Plasmid stabilising toxin-antitoxin systems have been used as examples of selfish DNA as part of the gene centered view of evolution. It has been theorised that toxin-antitoxin loci serve only to maintain their own DNA, at the expense of the host organism. Other theories propose the systems have evolved to increase the fitness of plasmids in competition with other plasmids. Thus, the toxin-antitoxin system confers an advantage to the host DNA by eliminating competing plasmids in cell progeny. This theory was corroborated through computer modelling. This does not, however, explain the presence of toxin-antitoxin systems on chromosomes.
Chromosomal toxin-antitoxin systems have a number of adaptive theories explaining their success at natural selection. The simplest explanation of their existence on chromosomes is that they prevent harmful large deletions of the cell's genome, though arguably deletions of large coding regions are fatal to a daughter cell regardless. MazEF, a toxin-antitoxin locus found in E. coli and other bacteria, induces programmed cell death in response to starvation, specifically a lack of amino acids. This releases the cell's contents for absorption by neighbouring cells, potentially preventing the death of close relatives, and thereby increasing the inclusive fitness of the cell that perished. This is an example of altruism and how bacterial colonies resemble multicellular organisms.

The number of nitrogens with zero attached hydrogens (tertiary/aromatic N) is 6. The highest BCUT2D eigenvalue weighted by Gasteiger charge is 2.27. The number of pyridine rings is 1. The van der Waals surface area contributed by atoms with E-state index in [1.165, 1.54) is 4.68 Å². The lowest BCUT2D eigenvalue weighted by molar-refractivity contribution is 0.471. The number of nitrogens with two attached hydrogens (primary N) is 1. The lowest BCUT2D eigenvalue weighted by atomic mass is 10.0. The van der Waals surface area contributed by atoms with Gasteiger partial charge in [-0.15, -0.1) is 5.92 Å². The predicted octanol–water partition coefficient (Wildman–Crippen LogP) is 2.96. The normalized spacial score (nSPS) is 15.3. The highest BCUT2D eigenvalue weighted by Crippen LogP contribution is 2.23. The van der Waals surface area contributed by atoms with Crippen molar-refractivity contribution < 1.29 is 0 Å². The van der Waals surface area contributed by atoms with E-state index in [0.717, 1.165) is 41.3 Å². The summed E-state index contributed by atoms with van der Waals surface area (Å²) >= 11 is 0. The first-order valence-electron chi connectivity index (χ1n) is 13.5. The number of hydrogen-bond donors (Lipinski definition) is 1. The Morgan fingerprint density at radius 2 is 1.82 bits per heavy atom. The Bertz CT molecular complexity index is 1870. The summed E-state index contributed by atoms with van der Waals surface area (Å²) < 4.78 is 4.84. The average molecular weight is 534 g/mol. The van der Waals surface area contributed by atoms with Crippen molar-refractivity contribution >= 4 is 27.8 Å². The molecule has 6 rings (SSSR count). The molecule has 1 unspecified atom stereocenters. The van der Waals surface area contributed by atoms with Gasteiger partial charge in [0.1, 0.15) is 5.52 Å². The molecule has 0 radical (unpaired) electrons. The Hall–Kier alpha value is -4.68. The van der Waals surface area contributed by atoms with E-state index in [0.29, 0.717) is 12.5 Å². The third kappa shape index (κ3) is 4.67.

Another theory states that chromosomal toxin-antitoxin systems are designed to be bacteriostatic rather than bactericidal. RelE, for example, is a global inhibitor of translation during nutrient stress, and its expression reduces the chance of starvation by lowering the cell's nutrient requirements. A homologue of mazF toxin called mazF-mx is essential for fruiting body formation in Myxococcus xanthus. When nutrients become limiting in this swarming bacteria, a group of 50,000 cells converge into a fruiting body structure. The maxF-mx toxin is a component of this nutrient-stress pathway; it enables a percentage of cells within the fruiting body to form myxospores. It has been suggested that M. xanthus has hijacked the toxin-antitoxin system, replacing the antitoxin with its own molecular control to regulate its development.